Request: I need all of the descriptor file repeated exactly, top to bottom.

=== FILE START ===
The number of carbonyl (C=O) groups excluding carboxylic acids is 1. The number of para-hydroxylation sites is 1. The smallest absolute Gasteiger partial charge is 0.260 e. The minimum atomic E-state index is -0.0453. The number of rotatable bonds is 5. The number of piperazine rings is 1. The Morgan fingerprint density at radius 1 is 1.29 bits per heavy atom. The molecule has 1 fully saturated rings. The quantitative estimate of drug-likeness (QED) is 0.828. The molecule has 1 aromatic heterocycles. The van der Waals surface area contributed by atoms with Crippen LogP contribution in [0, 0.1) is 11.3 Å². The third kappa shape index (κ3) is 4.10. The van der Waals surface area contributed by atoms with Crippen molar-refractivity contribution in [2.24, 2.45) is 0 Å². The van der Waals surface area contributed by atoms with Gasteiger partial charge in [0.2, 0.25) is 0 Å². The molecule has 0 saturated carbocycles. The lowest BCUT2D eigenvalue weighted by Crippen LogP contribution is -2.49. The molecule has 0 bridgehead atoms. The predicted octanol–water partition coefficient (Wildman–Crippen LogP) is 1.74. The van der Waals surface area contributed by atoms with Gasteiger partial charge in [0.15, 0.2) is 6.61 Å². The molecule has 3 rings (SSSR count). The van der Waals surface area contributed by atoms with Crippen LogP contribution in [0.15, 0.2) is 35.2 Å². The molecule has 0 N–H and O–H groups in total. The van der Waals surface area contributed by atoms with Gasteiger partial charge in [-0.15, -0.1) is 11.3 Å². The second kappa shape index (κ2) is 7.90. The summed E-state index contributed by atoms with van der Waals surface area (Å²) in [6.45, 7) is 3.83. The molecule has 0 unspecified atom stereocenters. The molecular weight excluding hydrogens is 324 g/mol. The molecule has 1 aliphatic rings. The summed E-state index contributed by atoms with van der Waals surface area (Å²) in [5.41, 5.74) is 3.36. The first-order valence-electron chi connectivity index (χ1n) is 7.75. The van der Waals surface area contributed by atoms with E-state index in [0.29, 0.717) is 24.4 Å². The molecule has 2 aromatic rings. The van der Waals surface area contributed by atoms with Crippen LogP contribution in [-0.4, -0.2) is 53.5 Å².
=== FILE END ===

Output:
The number of carbonyl (C=O) groups excluding carboxylic acids is 1. The number of para-hydroxylation sites is 1. The smallest absolute Gasteiger partial charge is 0.260 e. The minimum atomic E-state index is -0.0453. The number of rotatable bonds is 5. The number of piperazine rings is 1. The Morgan fingerprint density at radius 1 is 1.29 bits per heavy atom. The molecule has 1 fully saturated rings. The quantitative estimate of drug-likeness (QED) is 0.828. The molecule has 1 aromatic heterocycles. The van der Waals surface area contributed by atoms with Crippen LogP contribution in [0, 0.1) is 11.3 Å². The third kappa shape index (κ3) is 4.10. The van der Waals surface area contributed by atoms with Crippen molar-refractivity contribution in [2.24, 2.45) is 0 Å². The van der Waals surface area contributed by atoms with Gasteiger partial charge in [0.2, 0.25) is 0 Å². The molecule has 0 saturated carbocycles. The lowest BCUT2D eigenvalue weighted by Crippen LogP contribution is -2.49. The molecule has 0 bridgehead atoms. The predicted octanol–water partition coefficient (Wildman–Crippen LogP) is 1.74. The van der Waals surface area contributed by atoms with Gasteiger partial charge in [0.15, 0.2) is 6.61 Å². The molecule has 3 rings (SSSR count). The van der Waals surface area contributed by atoms with Crippen LogP contribution in [0.15, 0.2) is 35.2 Å². The molecule has 0 N–H and O–H groups in total. The van der Waals surface area contributed by atoms with Gasteiger partial charge in [-0.15, -0.1) is 11.3 Å². The second kappa shape index (κ2) is 7.90. The summed E-state index contributed by atoms with van der Waals surface area (Å²) in [6.45, 7) is 3.83. The molecule has 0 unspecified atom stereocenters. The molecular weight excluding hydrogens is 324 g/mol. The molecule has 1 aliphatic rings. The summed E-state index contributed by atoms with van der Waals surface area (Å²) in [5.41, 5.74) is 3.36. The first-order valence-electron chi connectivity index (χ1n) is 7.75. The van der Waals surface area contributed by atoms with E-state index in [0.29, 0.717) is 24.4 Å². The molecule has 2 aromatic rings. The van der Waals surface area contributed by atoms with Crippen LogP contribution in [-0.4, -0.2) is 53.5 Å².